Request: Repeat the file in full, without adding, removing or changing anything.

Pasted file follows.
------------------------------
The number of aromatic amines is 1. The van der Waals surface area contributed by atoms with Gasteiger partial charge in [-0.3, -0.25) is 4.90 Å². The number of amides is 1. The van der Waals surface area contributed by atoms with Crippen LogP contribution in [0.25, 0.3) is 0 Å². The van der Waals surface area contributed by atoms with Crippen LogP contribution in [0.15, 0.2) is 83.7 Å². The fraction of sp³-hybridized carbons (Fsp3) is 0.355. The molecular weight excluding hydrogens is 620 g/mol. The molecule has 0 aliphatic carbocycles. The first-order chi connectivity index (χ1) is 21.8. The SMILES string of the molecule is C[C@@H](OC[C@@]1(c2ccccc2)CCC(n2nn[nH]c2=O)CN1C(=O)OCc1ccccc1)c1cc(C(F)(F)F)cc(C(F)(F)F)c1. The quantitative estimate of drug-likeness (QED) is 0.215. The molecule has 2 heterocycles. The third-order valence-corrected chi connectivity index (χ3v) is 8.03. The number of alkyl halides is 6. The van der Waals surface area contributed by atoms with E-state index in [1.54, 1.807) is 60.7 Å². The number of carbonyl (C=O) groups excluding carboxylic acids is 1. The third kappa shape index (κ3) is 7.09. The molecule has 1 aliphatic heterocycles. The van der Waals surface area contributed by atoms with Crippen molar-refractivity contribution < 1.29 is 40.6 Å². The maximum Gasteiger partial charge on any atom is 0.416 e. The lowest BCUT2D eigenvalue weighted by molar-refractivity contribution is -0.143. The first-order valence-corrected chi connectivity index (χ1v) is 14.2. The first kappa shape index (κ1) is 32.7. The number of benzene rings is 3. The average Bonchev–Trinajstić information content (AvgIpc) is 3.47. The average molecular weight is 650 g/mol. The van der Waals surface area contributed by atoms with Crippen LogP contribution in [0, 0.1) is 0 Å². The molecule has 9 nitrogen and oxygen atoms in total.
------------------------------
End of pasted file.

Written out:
The number of aromatic amines is 1. The van der Waals surface area contributed by atoms with Gasteiger partial charge in [-0.3, -0.25) is 4.90 Å². The number of amides is 1. The van der Waals surface area contributed by atoms with Crippen LogP contribution in [0.25, 0.3) is 0 Å². The van der Waals surface area contributed by atoms with Crippen LogP contribution in [0.15, 0.2) is 83.7 Å². The fraction of sp³-hybridized carbons (Fsp3) is 0.355. The molecular weight excluding hydrogens is 620 g/mol. The molecule has 0 aliphatic carbocycles. The first-order chi connectivity index (χ1) is 21.8. The SMILES string of the molecule is C[C@@H](OC[C@@]1(c2ccccc2)CCC(n2nn[nH]c2=O)CN1C(=O)OCc1ccccc1)c1cc(C(F)(F)F)cc(C(F)(F)F)c1. The quantitative estimate of drug-likeness (QED) is 0.215. The molecule has 2 heterocycles. The third-order valence-corrected chi connectivity index (χ3v) is 8.03. The number of alkyl halides is 6. The van der Waals surface area contributed by atoms with E-state index in [1.54, 1.807) is 60.7 Å². The number of carbonyl (C=O) groups excluding carboxylic acids is 1. The third kappa shape index (κ3) is 7.09. The molecule has 1 aliphatic heterocycles. The van der Waals surface area contributed by atoms with Crippen molar-refractivity contribution < 1.29 is 40.6 Å². The maximum Gasteiger partial charge on any atom is 0.416 e. The lowest BCUT2D eigenvalue weighted by molar-refractivity contribution is -0.143. The first-order valence-corrected chi connectivity index (χ1v) is 14.2. The first kappa shape index (κ1) is 32.7. The number of benzene rings is 3. The average Bonchev–Trinajstić information content (AvgIpc) is 3.47. The average molecular weight is 650 g/mol. The van der Waals surface area contributed by atoms with Crippen LogP contribution in [0, 0.1) is 0 Å². The molecule has 9 nitrogen and oxygen atoms in total.